Yesterday: 6.2 miles in 51:36
Today: 7.8 miles over hills
Last week the BAA announced revised qualifying standards for both the 2012 and 2013 races. If you weren't aware, the qualifying standards came under scrutiny after the 2011 Boston Marathon filled in under 8 hours this past October, shutting out hundreds of runners who had met the qualifying standards, and leaving no space for those people making a BQ attempt in the latter months. The new standards make an effort to resolve this problem, but the million dollar question is simply, will it work?
Registration for the 2012 race will open on September 12, 2011 and remain open for up to two weeks. The first two days, registration is only open to runners who have exceeded the current BAA standards by 20 min or more. In the next two days, those who have exceeded the standard by more than 10 minutes may register, and two days later anyone exceeding by five minutes can register. The following week, starting on the 19th, anyone who has met the qualifying standard may register. They will accept registrants on a first come basis until the race is filled.
The pros: With a tiered registration system of this nature, the BAA most likely guarantees registration will stay open beyond just the first day (although we can't be sure...). They have made the wise decision of keeping the preexisting qualifying times for another year, which is only fair for those people who raced marathons between the October and February, and were shooting for a BQ. Finally, allowing your faster runners to register first increases the likelihood that the race will have an impressive pool of amateur athletes.
The cons: With this method in place, plenty of people can achieve the qualifying standard and not ever get an opportunity to run the race. What does it mean to qualify if you are shut out of actually running the race? Additionally, the BAA has now moved the registration period to mid-September, long before the majority of increasingly popular fall marathons are held. We know from last year that the race is sure to fill up in the allotted two weeks, if not sooner, so anyone making a BQ attempt is forced to do it this spring or summer. Finally, with all of the waiting and lack of disclosure regarding race specifics, the BAA may have scared off a lot of would be runners who would prefer to take themselves elsewhere.
Registration for the 2013 race will open on September 10, 2012. New qualifying standards will be in place, which are five minutes faster than the current standards in all age groups. There will no longer be a 59 second grace period.
The pros: With a tightening of the qualifying standards, the BAA is raising the bar for participation in the event and will likely push many runners to perform even better than they would otherwise. Furthermore, it should decrease the number of qualified runners for a given year, leaving less people "shut out".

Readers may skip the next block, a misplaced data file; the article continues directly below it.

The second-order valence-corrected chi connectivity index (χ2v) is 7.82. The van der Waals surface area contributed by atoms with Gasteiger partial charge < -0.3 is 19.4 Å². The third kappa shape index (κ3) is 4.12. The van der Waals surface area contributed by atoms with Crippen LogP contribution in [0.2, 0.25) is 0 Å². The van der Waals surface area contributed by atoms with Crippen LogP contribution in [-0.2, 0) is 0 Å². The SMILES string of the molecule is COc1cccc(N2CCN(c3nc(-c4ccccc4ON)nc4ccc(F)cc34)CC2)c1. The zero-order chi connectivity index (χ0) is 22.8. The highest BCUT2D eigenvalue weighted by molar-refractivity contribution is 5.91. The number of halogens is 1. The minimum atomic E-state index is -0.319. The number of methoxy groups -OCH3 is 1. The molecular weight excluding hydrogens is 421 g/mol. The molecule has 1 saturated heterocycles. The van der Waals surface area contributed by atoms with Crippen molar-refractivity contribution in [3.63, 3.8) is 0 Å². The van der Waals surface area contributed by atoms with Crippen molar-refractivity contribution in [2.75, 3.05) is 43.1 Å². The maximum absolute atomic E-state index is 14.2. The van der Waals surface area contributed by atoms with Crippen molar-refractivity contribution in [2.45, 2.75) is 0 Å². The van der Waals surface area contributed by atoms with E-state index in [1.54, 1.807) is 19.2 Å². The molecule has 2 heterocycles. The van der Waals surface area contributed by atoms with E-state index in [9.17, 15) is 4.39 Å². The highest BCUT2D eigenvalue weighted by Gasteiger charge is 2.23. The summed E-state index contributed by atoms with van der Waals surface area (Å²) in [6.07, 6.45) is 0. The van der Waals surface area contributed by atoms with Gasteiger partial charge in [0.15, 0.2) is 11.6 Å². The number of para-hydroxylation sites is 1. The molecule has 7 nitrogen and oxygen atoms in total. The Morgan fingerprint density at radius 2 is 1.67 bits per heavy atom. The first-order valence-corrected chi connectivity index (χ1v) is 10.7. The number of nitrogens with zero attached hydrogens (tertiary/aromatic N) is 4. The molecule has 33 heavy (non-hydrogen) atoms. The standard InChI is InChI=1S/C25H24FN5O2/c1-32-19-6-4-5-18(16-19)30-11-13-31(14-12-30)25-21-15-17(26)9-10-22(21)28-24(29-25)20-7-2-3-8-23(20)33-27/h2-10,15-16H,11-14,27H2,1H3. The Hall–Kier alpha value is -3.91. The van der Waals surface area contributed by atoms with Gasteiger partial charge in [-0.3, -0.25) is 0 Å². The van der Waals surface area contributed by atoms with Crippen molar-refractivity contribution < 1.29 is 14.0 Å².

The cons: There is no guarantee that the 2013 race won't fill up in 8 hours. Perhaps the BAA has an idea of this likelihood (look at past races and the percentage of participants that were five minutes faster than the qualifying standards), but the general public doesn't know what will happen. I'm concerned that the BAA has no long term solution that resolves these issues altogether, while upholding the tradition of excellence for this race. Further, they have not taken into consideration the relative difficulties of the qualifying standards for different age groups. It has long been argued that it is easier to qualify for some ages and genders than others. Finally, registration is again opening in September, which negates all 2012 fall races for qualification. If the BAA is going to keep their registration so early in the year, I really think they should consider lengthening the qualifying time frame beyond the current 18 months.
There are other issues the BAA has either not addressed to the public or has not considered. For example, there has been no statement regarding increasing the field size for the event. While I am aware that many of the roads used during the Boston Marathon would not easily accommodate a larger field, the 100th running of the race welcomed 38,000 runners without a wave start. Compare that to the 23,000 runners divided amongst two waves in the past few years. Additionally, it is common knowledge that thousands of unregistered, 'bandit' runners participate every year and are utilizing the races' resources including food, water and medical care. Active discouragement of this could open up a few more spots for runners who meet those qualifying standards, but are shut out from registering.
I grew up in Boston. I watched this race every year. I qualified and ran it twice (2006 & 2007). I love the Boston Marathon, it is a race like no other. I understand why so many athletes want to run this race and achieving a BQ time is a major accomplishment that deserves to be rewarded with a run on that prestigious and historical course. And that is why I, like most of the running community, want to see a well thought out qualification plan. I for one am not convinced that the BAA has come up with a workable solution. I do commend them for their action (even if it came later than they promised) and I am interested to see the new standards in action...will it work?